Mar 20, 2014

Black Maple is the New Sugaring Maple. Got Brix?

Climate change is stressing Sugar Males trees in the upper Midwest. Drought tolerant Black Maple is the choice for future syruping operations. It is more drought tolerant, smaller, and just as sweet. As the prairie moves in from the south, Black Maples from Iowa can be integrated into Minnesota and upper latitudes to ensure a constant flow of product. Maple Syrup is supplied to the world from the Northern United States.

Maple syrup can be made from all maple species (sugar maple, black maple, red maple, silver maple and boxelder) but they are not created equally. Sugar and black maple sap has higher sugar concentrations, (2-3%), than silver maple (1.5-1.75%), and box elder (1%). Why does the type of maple species matter? The"Rule of 86" in sugar making states that at 1% sugar concentration you would needto collect and reduce, on average, 86 gallons of raw sap to make one gallon of finished syrup. At 2% sugar concentration you would only need to boil off 43 gallons of sap to make one gallon of syrup. Unless you want to spend days -instead of hours boiling the sap down into syrup, you should always aim to tap the sweetest trees.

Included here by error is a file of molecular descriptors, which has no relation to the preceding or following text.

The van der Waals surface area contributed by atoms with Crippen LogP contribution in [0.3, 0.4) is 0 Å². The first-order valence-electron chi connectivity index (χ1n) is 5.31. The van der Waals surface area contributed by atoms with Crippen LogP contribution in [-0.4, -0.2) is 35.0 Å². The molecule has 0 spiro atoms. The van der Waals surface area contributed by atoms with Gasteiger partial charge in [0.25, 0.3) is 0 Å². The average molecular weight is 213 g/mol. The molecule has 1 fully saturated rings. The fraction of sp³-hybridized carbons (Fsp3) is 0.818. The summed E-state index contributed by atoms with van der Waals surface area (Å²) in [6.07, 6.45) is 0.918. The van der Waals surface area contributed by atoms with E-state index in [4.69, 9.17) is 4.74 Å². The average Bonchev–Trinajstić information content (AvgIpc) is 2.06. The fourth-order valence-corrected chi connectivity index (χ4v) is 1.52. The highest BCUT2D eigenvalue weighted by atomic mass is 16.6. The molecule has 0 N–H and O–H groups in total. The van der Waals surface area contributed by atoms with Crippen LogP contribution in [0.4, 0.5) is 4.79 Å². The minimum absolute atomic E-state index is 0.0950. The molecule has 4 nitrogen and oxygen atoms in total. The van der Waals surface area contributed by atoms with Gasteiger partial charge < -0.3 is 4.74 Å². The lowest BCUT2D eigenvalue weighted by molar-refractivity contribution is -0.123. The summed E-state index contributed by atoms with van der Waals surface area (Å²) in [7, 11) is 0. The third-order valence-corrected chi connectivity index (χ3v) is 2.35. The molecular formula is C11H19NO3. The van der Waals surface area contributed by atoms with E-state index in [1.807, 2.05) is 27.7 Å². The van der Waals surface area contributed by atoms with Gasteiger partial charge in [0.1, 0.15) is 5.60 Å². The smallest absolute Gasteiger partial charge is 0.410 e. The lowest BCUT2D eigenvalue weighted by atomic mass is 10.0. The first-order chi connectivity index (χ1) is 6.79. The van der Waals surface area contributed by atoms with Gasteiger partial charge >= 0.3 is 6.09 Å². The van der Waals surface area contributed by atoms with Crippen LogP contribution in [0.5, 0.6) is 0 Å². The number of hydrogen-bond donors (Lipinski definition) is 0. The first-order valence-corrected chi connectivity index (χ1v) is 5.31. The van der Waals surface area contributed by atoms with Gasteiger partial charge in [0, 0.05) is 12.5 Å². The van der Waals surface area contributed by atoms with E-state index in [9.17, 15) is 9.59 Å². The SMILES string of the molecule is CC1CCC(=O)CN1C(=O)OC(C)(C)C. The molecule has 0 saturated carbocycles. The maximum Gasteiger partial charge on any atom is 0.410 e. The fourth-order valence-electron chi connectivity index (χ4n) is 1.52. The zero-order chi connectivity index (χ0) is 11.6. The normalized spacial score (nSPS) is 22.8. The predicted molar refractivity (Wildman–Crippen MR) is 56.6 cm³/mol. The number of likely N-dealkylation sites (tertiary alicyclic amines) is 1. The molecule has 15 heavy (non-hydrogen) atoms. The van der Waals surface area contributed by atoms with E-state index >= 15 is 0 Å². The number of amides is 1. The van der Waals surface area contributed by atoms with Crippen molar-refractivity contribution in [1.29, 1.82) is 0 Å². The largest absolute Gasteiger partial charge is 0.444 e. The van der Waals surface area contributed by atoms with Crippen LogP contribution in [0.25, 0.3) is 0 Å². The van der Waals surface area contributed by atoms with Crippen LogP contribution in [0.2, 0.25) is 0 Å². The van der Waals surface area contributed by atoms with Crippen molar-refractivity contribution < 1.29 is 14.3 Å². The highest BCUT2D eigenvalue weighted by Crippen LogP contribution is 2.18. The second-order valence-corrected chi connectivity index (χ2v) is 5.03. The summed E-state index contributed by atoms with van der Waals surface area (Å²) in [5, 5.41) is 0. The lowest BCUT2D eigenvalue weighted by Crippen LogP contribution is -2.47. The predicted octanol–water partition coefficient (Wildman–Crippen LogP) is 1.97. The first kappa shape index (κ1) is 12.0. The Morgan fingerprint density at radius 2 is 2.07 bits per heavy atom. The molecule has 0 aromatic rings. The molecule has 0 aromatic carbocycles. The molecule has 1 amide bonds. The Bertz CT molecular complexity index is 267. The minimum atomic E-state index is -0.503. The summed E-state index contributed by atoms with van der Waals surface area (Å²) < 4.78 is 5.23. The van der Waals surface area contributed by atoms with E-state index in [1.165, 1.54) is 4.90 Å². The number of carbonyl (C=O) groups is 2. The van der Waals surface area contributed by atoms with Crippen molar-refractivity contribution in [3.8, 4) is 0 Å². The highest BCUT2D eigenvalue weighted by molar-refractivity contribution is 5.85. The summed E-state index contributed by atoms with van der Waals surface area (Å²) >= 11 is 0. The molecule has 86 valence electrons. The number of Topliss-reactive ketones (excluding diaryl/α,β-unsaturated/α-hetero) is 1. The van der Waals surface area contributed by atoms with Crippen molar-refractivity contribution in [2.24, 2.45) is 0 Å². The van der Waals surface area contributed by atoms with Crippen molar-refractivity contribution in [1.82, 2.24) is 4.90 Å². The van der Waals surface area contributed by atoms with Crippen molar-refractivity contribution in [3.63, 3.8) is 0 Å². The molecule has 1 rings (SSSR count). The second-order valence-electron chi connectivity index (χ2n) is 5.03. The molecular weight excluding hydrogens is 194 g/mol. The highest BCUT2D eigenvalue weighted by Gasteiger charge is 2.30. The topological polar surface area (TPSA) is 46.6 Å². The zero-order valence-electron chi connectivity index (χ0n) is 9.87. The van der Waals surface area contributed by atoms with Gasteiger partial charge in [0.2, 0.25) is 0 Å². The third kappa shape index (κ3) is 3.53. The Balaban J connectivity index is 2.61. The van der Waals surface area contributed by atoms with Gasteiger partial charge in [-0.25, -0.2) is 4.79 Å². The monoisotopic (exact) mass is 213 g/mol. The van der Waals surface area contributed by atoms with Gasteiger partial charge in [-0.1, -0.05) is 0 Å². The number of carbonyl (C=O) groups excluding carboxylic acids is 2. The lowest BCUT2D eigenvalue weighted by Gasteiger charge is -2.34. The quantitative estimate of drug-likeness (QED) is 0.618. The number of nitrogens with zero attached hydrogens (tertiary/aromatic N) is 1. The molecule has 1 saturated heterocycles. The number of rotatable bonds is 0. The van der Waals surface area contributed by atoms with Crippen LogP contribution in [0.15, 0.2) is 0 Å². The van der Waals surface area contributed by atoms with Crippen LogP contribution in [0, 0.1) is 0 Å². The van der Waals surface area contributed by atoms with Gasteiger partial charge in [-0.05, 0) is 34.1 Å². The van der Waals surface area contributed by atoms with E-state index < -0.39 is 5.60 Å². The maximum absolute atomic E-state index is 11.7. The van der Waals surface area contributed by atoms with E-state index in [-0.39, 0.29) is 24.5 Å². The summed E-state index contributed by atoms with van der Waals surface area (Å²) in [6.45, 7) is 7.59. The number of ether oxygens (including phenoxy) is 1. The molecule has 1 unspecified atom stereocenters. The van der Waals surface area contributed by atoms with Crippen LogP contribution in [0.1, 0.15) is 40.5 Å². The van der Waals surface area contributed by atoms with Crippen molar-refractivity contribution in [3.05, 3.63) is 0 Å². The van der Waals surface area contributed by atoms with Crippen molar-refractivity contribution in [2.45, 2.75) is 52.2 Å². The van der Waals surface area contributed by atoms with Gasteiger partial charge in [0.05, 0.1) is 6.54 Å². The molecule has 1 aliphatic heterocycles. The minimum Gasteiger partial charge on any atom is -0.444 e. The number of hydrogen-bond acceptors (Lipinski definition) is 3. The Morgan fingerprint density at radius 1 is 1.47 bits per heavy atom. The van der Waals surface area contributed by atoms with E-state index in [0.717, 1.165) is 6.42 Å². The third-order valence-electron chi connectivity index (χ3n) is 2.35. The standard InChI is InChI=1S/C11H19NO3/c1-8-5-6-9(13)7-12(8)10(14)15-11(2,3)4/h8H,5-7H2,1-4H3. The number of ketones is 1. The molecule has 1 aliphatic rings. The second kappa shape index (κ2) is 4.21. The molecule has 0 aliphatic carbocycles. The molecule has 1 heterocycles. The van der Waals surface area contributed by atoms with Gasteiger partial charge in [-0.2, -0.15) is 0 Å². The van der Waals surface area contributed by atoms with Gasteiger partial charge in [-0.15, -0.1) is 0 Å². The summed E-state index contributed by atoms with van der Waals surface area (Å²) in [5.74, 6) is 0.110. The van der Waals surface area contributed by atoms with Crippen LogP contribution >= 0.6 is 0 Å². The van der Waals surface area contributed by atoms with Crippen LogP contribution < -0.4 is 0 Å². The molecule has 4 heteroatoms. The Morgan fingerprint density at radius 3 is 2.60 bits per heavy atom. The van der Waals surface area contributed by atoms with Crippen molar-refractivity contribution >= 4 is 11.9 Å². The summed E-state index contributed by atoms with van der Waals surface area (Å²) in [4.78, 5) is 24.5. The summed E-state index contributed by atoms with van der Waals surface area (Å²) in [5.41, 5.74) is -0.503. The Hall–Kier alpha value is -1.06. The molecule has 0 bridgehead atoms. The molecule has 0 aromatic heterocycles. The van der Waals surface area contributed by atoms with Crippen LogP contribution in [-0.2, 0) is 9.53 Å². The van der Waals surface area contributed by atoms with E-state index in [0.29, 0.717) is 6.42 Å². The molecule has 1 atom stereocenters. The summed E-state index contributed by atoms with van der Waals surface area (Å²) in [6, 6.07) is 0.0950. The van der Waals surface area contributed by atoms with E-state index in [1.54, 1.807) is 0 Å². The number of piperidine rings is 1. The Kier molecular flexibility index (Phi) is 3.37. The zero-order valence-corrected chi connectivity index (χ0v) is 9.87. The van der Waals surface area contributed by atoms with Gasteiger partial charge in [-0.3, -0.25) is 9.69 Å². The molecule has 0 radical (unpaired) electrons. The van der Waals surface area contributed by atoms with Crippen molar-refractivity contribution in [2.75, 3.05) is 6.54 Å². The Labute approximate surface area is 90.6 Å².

From: MAPLE SYRUP PRODUCTION
Iowa State University
Forestry Extension
Prepared By: Jesse A. Randall
February 2010
Publication F-337A

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